It’s the stuff of literary legend and as elusive as a yeti: the perfect opening line. Writers often struggle for months to craft that perfect string of words, that crucial hook on which a story succeeds or fails. But does it really? A look at some great books shows that the best is sometimes saved for last.
As with so many legends, the opening line’s near-mythic importance has grown well beyond reality. An Internet search for best opening lines turns up countless top 10 lists, and even experienced writers can fall prey to the fable. A recent Globe and Mail article reveals that, to many, ?no line counts more than the first.?
There’s no denying that between Jane Austen’s truths universally acknowledged and Daphne du Maurier’s dreams of Manderley, many writers have created opening lines that reverberate with wit and energy and mystery. Sentences that grab us in as few as three words (?Call me Ishmael?) and overflow with the promise that the book goes on to fulfil.
Yet some of the most powerful novels ever written begin with plain vanilla sentences?sentences that are dull and pedestrian enough to come straight out of a grade school reader.
Like the opening to William Golding’s Lord of the Flies: ?The boy with fair hair lowered himself down the last few feet of rock and began to pick his way toward the lagoon.? Interesting, sure (what’s he doing by a lagoon?), but it hardly blinds the reader with a stroke of literary brilliance. It could as easily be the opening to a story about a boy on a dull summer vacation instead of a primal struggle for survival.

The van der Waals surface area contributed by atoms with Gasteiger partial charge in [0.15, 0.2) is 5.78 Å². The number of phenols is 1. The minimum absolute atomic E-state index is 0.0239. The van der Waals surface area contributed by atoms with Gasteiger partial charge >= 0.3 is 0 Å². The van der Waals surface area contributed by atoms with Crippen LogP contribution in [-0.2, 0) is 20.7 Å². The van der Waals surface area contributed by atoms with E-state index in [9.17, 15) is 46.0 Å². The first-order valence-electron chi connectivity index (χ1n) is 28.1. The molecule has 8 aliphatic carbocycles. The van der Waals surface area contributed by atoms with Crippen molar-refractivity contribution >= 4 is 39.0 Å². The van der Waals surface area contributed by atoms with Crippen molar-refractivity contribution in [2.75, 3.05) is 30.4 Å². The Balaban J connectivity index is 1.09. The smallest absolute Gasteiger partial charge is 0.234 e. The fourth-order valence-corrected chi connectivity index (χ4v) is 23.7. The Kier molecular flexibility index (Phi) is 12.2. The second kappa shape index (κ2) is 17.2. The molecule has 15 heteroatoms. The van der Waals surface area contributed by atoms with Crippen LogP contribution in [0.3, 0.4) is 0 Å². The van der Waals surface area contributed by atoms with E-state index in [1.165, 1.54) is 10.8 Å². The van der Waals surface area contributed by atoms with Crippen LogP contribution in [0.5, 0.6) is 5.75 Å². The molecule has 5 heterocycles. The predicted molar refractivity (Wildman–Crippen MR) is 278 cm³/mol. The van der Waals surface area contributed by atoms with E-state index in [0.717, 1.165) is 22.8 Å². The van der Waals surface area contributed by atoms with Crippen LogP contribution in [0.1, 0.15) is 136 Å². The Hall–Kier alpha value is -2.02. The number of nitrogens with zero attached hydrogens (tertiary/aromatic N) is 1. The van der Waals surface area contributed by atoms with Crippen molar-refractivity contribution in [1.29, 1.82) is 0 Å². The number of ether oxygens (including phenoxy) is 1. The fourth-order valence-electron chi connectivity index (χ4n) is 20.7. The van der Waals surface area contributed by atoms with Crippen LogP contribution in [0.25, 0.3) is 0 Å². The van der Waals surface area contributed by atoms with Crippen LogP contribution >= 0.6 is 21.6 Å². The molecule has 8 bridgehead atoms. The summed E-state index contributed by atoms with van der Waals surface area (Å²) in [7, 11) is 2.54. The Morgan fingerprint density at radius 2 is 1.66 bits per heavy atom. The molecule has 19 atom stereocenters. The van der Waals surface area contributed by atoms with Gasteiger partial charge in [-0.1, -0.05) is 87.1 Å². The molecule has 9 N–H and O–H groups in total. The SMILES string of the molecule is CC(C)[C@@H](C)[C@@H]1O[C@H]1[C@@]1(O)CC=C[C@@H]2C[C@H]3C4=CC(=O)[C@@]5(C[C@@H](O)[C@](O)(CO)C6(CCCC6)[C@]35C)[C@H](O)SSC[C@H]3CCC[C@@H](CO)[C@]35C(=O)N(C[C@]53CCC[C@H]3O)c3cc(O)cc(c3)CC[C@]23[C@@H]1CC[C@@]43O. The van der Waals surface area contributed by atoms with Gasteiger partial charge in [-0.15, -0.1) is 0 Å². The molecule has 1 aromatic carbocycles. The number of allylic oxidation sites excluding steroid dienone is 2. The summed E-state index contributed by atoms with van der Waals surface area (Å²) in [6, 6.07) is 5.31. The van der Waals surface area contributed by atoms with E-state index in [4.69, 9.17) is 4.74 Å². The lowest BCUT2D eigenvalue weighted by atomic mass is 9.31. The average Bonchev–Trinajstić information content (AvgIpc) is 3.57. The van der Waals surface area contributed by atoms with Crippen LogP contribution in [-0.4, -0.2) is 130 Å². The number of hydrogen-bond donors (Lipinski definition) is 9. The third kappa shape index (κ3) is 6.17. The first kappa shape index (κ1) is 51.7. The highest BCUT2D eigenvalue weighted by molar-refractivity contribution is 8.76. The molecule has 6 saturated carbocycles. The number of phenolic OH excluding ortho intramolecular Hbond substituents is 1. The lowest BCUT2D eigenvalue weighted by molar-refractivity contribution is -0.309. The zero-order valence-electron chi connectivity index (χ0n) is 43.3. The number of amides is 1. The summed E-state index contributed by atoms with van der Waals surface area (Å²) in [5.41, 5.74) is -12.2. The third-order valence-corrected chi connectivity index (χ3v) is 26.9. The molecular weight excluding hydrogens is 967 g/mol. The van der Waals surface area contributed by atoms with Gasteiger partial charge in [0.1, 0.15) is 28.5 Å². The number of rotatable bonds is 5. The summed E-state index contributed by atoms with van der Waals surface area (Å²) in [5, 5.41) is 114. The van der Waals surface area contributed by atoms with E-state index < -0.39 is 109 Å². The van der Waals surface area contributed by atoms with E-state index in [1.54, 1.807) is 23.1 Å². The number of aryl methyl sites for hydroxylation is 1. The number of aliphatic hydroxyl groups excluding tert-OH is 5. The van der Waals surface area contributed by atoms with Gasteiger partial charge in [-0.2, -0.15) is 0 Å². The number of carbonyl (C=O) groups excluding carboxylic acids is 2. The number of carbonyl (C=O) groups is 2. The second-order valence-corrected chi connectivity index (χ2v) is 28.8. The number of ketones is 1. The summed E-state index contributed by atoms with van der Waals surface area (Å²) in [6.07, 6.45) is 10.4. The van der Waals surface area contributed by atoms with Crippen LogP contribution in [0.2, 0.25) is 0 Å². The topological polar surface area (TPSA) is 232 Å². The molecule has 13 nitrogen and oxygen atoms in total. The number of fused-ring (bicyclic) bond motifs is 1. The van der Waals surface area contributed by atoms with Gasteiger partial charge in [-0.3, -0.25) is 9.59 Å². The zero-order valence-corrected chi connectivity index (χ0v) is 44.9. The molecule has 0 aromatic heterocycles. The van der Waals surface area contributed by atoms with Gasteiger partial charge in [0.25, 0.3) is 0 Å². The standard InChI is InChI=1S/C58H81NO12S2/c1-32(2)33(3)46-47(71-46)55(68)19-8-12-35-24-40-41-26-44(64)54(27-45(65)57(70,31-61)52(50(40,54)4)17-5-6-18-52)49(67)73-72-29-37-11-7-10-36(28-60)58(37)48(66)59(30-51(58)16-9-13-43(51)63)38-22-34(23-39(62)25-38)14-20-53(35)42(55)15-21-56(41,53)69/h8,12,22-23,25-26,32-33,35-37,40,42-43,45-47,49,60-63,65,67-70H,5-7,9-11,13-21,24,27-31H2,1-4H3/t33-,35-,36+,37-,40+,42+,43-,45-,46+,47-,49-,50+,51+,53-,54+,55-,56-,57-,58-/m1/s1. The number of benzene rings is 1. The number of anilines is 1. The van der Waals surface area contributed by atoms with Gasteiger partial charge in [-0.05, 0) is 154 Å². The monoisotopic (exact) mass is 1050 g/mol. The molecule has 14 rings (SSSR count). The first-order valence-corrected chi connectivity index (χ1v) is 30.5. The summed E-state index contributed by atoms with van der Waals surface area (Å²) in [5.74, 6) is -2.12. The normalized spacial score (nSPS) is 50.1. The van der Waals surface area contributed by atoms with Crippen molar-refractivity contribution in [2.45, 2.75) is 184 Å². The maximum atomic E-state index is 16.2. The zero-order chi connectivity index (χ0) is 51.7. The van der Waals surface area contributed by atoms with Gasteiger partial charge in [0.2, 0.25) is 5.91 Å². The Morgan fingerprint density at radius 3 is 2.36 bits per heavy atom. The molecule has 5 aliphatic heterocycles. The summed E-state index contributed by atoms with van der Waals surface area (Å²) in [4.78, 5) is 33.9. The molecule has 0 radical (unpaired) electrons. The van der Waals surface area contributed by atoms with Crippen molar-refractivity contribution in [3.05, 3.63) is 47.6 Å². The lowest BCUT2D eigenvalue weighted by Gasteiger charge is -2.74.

Then there’s the opening line in Of Mice and Men, a spare, compact novel That’s a rich study of human nature. If it were true that ?no line counts more than the first,? Steinbeck’s gem should never have become a classic after this intro: ?A few miles south of Soledad, the Salinas River drops in close to the hillside bank and runs deep and green.?
The problem, of course, has nothing to do with those opening lines themselves. It has to do with the unrealistic expectations we place on them. By perpetuating the cult of the perfect opening, readers and writers alike do themselves a disservice. Impatient, we skim the first words, maybe the first paragraph. If it doesn’t immediately grab us, we set the book aside. We don’t dig deeper to find the gems that might be waiting behind the mundane front door.
The gems aren’t always there, of course. And a few pages are usually enough to decide whether to move on to the next book in the pile.
But if millions of readers had left that boy on the beach, if they’d decided that Golding’s first line didn’t meet some magical, mythical standard, they might never have come to know that ?Ralph wept for the end of innocence, the darkness of man’s heart, and the fall through the air of the true, wise friend called Piggy.?
S.D. Livingston is the author of several books, including the new suspense novel Kings of Providence. Visit her website for information on her writing (and for more musings on the literary world!).